Thursday, December 4, 2008

The hotel with no “tea”

Avondale Hotel in the 1880s. From a print copy of a photo held at Special Collections, Auckland Public Libraries, ref. A3039.

The following comes from the Te Aroha News, 13 March 1886. The "Mr. Bayley" referred to is John Brayley, publican at Avondale from February 1884 to May 1886.

Complaints have frequently been received by the police from various travellers that the licensees of some country hotels, and also some that are situated in the city, are not particularly eager to carry out the provisions of the Licensing Act and supply victuals only to wayfarers when required. At length an opportunity arrived when action might be taken.

A gentleman named Daniel Shea Lawlor gave information at the police-station that he had been refused tea at the Avondale Hotel. The case was at once taken up, and on 9th April the licensee, Mr. John Bayley, appeared at the Police Court, and the case was heard before Messrs Moat and King, Justices. Mr. Cotter appeared for the defendant, and pleaded not guilty.

Sergeant Gamble stated that on the evening of the 19th of February a gentleman named Daniel Shea Lawlor went to defendant's hotel at Avondale, and having travelled from Henderson, he asked to be supplied with tea, meaning the evening meal. He was informed that it could not be provided, but afterwards was offered some bread and meat. As he did not wish to partake of liquors, the informant was compelled to go to a private house in the neighbourhood in order to obtain his tea. This of course, was a serious matter, as the licenses were really granted the hotels not for the purpose of selling intoxicants, but in order that travellers might be provided with accommodation. He might further state that numerous complaints had reached the police regarding the defendant having been previously guilty of similar offences.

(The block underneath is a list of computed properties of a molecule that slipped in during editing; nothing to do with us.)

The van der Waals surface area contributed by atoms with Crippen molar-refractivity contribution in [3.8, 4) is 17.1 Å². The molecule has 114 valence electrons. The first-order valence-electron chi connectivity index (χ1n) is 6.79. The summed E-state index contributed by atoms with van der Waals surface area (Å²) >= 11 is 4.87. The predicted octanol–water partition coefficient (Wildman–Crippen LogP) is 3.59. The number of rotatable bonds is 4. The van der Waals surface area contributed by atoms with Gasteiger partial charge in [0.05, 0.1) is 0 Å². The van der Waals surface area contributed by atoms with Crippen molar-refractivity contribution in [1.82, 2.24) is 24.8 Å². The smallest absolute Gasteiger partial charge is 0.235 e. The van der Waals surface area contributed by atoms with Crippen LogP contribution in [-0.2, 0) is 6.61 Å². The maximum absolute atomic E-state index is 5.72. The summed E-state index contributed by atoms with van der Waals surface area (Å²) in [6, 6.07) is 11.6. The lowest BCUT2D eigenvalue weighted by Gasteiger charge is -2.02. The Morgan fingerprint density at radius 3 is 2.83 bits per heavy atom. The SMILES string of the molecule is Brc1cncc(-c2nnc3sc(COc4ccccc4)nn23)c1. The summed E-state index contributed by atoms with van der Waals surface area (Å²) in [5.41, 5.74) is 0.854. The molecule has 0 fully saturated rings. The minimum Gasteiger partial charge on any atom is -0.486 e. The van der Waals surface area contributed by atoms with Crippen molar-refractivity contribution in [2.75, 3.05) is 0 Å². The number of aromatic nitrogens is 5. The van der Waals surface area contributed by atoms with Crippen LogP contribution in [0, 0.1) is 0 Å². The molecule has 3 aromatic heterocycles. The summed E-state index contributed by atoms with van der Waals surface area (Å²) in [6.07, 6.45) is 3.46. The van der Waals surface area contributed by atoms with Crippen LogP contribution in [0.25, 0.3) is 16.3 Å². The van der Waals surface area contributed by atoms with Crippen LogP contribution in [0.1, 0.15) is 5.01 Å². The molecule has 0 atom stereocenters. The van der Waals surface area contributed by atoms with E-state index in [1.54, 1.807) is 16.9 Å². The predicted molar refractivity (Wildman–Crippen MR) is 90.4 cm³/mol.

Daniel Shea Lawlor deposed that on the 19th of February he arrived as a traveller at the Avondale Hotel about seven' o'clock in the evening. He saw Mr. Bayley, the landlord, and signified his intention of staying the night, and also having tea. This was refused, the licensee saying that he was then too late, but he offered bread and meat and beer. This witness refused, as he was just recovering from a severe illness, and his stomach was rather low. Witness further stated that he had reminded the landlord of his duties under the Act, but Mr. Bayley persistingly refused to supply tea. His manner was offensive, although his language was not offensive. Witness went to the stable where his horse was feeding in order to escape the abuse of the landlord, but Mr. Bayley followed him and demanded payment for the horse's feed before it had finished, and threatened to retain the saddle and bridle unless it was paid forthwith. He was therefore compelled to pay at once, and then retired to the house of a settler, where he obtained the tea that he required as a restorative.

In the morning he returned to the hotel and got his breakfast, but not until he had, in colonial parlance, "worked the crack" with the landlord. By Mr. Cotter: He had told Mr. Bollard that the place was extremely dirty. Had said that there was an island of dirt on the table when he had his breakfast at the hotel next morning. That was, of course, comparatively speaking. Mr. John Bollard stated that he considered the house was very well conducted. He had been on the Licensing Bench for the last 3 years, and they had never received a complaint against the house. Sergeant Gamble stated that another witness had been summoned, but had been unable to attend owing to ill-health.

Mr. Cotter contended that the case had broken down as the Act stipulated that the licensee of a hotel must provide "lodgings, meals, and accommodation," therefore the word "tea" was not mentioned. The other had all been offered to the informant, but he practically said: "All the world is naught to me unless I get my cup of tea." The Bench said that they considered the charge had not been sustained, and the case would therefore be dismissed. If the house was not properly conducted, then it was a case for the local Licensing Committee to deal with.

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